ALTHOUGH IT'S summer and the living is easy, perhaps you've noticed extra heat on Tom Wolf from Tom Corbett, who wants Wolf to remain a cabinetmaker instead of a Cabinet-chooser.
(Get it? Wolf's company makes cabinets. If elected governor, he'd choose a Cabinet. So Corbett would rather he . . . well, if you have to explain.)
The heat comes from Corbett's campaign saying Wolf is hiking taxes if elected and hiding taxes to get elected.
Also, Wolf lies and is a hypocrite. More on that later.
Why is an incumbent running ads and slapping his opponent in July when even those who pay attention really aren't paying attention?
First, Corbett needs to prove he's not dead yet so his Republican base actually thinks about voting for him again in November.
The National Journal recently called him "dead man walking." Not the image a candidate craves.
Second, Corbett needs to show movement in polls - which had him 22 points down in June - if he hopes to get big-time donors interested in giving big-time donations.
So spend what you have on TV to try to get within range so you can raise more on grounds there's a shot at re-election.
Best way to do that is keep a fist in the other guy's face.
Hence, ads saying Wolf tried to raise taxes "on almost everything" as revenue secretary under Gov. Ed Rendell; got lower taxes for himself when his company moved to Delaware to avoid taxes that "he forced us to pay. . . . If there was a hypocrite tax, Tom Wolf would owe a lot of money"; and will raise taxes on "many workers" if elected.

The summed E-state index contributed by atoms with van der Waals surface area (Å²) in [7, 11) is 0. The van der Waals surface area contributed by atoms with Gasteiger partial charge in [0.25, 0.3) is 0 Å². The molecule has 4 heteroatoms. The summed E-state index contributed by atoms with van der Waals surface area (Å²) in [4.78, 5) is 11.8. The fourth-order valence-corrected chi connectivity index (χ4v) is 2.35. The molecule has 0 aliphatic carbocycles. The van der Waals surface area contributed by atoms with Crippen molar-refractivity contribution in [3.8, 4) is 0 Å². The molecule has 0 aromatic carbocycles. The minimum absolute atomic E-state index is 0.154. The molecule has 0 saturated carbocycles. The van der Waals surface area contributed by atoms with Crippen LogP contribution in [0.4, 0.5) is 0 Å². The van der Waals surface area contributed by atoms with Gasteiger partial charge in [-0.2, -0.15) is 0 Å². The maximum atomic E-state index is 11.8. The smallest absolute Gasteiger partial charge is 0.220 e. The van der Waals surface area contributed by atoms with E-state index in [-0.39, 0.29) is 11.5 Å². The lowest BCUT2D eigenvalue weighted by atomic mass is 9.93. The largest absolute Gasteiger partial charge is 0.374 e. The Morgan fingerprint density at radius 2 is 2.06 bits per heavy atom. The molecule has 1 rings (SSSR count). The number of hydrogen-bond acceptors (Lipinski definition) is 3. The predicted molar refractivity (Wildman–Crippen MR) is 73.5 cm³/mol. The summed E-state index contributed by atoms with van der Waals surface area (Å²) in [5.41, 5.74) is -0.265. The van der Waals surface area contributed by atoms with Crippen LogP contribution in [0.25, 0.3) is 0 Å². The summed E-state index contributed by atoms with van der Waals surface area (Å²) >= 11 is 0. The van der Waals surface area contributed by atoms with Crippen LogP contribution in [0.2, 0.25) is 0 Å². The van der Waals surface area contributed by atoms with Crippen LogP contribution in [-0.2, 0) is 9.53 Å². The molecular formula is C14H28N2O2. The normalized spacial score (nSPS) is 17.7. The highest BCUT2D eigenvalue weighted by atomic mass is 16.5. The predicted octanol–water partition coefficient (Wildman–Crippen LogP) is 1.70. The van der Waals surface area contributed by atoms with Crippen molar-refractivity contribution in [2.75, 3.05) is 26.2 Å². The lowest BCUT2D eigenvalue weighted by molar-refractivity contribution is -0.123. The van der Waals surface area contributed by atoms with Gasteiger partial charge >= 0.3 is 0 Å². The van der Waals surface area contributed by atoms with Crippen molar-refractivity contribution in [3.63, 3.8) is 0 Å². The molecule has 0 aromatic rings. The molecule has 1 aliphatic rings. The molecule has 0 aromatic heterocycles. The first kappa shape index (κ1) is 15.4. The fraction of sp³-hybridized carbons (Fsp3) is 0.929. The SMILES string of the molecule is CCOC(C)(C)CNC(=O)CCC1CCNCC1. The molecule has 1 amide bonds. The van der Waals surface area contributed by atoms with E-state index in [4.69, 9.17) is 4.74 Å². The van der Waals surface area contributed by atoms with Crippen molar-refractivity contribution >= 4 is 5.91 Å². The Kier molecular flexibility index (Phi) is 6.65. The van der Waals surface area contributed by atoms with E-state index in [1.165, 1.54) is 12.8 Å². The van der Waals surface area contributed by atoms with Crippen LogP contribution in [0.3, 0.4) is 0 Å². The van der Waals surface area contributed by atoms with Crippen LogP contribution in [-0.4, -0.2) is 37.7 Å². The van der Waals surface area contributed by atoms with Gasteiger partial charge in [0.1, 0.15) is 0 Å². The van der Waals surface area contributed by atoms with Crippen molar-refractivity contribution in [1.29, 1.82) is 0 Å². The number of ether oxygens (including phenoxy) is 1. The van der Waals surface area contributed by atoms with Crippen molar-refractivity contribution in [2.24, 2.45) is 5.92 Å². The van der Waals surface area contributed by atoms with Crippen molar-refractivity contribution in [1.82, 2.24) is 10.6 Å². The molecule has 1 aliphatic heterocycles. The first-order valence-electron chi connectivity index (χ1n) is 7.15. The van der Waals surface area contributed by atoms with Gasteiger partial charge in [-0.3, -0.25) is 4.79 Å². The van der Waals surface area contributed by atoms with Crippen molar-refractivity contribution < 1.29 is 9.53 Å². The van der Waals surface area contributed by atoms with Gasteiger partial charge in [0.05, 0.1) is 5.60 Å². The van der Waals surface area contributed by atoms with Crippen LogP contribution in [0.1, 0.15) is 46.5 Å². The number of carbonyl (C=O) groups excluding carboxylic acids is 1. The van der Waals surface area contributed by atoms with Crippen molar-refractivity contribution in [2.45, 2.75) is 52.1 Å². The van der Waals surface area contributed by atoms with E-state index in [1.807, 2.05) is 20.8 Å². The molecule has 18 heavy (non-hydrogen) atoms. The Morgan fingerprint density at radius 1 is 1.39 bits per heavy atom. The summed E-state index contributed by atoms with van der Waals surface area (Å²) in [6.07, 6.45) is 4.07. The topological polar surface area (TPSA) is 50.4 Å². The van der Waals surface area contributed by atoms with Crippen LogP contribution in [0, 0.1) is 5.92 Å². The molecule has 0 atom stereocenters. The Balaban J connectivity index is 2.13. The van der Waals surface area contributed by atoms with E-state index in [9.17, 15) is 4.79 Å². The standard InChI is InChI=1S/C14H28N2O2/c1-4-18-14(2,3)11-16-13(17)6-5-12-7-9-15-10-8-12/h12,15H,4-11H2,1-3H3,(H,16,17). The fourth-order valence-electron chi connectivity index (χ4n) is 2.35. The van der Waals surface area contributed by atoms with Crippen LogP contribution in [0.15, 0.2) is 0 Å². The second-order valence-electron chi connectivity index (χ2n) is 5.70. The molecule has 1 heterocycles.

The tactic is predictable, and carries an odor of desperation.
New taxes sought by Rendell didn't happen.
Wolf's company was chartered in Delaware after he sold it in 2006 and before buying it back in 2009.
Wolf says the company doesn't use the "Delaware loophole" to avoid taxes.
Wolf never "forced us to pay" corporate or other taxes; the Legislature enacts tax policy.
Wolf proposes reducing taxes on middle-class/lower-income folks by shifting burdens to upper-income earners, which, I'll grant, includes "many workers."
(His proposal, so far, lacks detail and would require legislative approval.)
But if you say on TV somebody sought to raise taxes, wants to raise taxes or avoided taxes, then that somebody won't be popular with voters.
As evidence, we now have a New York Times/CBS News poll showing Wolf leading Corbett by 13 points - still a big lead, but not 22, and clearly enough for Corbett's camp to argue to donors: Look, we're on the move.
Also, assuming (as I do) that most voters are not corporate-finance experts, Corbett could gain more ground shoveling stuff on Wolf's company.
The Wolf Organization is the largest supplier of kitchen cabinets in America, operating in 28 states.
Corbett offers no proof that Wolf's company benefits taxwise by being chartered in Delaware but hints at proof by demanding Wolf release company tax returns.
Wolf did say, in a forum in February, he'd release all personal and company information, adding, "I'll be happy to share whatever anybody wants to see; that's been my practice throughout my business career."
At the time, he was responding to a question about his company's profit sharing. But his answer seems to cover all company info.
Now, Wolf's campaign says corporate records won't be released. So Corbett's camp says Wolf lied.
Expect to hear this many times. Anything taking focus off Corbett's tenure and criticism of his policies helps his re-election odds, however slim they may be.
Wolf, for his part, has options: deliver tax data, redirect the discussion, sit on his lead.
Whatever he chooses, Corbett's "summer of the Wolf" is certain to continue.